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Former Hialeah Mayor Julio Robaina charged with tax evasion, secret payments


Former Hialeah Mayor Julio Robaina, who lost a bid for Miami-Dade County’s top political position, was charged Thursday with tax evasion for allegedly making loans at sky-high interest rates and failing to report secret cash payments, authorities said.

Robaina, 47, who was at the center of Hialeah’s “shadow-banking” industry, is accused of receiving the undisclosed cash payments as interest on more than $1 million in personal loans he made to old friends and associates, including convicted Ponzi schemer Luis Felipe Perez.

Robaina has been indicted on charges of conspiring to defraud the Internal Revenue Service by committing tax evasion and other crimes. The IRS began investigating his finances in 2010, while authorities were making their case against Perez, who is serving a 10-year prison sentence.

IRS agents examined Robaina’s bank and other financial records for any deposits that seemed out of the ordinary for evidence that, they say, shows the former politician evaded paying his full share of taxes. Robaina lost to Carlos Gimenez in the 2011 Miami-Dade mayoral race.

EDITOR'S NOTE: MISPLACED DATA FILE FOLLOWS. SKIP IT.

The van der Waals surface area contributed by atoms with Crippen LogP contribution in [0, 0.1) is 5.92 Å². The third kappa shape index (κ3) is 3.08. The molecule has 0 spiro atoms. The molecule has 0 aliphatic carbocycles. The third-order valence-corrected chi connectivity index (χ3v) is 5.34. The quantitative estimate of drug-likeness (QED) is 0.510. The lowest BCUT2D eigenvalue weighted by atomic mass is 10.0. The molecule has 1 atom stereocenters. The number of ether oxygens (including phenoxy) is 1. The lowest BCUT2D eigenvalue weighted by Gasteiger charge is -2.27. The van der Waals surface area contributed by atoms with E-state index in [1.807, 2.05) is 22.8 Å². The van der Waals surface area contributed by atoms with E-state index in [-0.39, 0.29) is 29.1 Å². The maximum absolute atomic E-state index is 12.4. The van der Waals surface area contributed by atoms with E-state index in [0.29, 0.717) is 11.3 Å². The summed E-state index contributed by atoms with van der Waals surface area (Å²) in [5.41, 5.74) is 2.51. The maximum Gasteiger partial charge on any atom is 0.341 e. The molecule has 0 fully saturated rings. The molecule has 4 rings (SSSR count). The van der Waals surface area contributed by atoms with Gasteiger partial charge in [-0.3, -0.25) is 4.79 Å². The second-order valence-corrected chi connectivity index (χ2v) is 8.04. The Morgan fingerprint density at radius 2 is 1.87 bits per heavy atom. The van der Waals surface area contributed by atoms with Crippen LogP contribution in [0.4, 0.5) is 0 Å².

Under federal law, if a person receives any kind of interest payment on a loan, that income must be reported to the IRS and it may be subject to taxes.

Perez, who cooperated with prosecutors as part of a plea agreement, maintains that he paid Robaina a combined interest rate of 36 percent, with half the payments in checks and half in cash, until he ran out of money in 2009.

He says he directed his drivers to deliver the cash in envelopes — with the mayor’s name or initials written on them — to the home of the late Rolando Blanco, their mutual friend who matched them up in their loan deal.

Blanco’s son, Roberto, testified about the alleged payoff arrangement before the federal grand jury in Miami, according to sources familiar with the IRS investigation. Roberto Blanco, who was spotted by a Miami Herald reporter entering the grand jury in 2011, received immunity from prosecution, the sources said.

Hialeah’s unofficial banking system flourished from Blanco’s home to City Hall.

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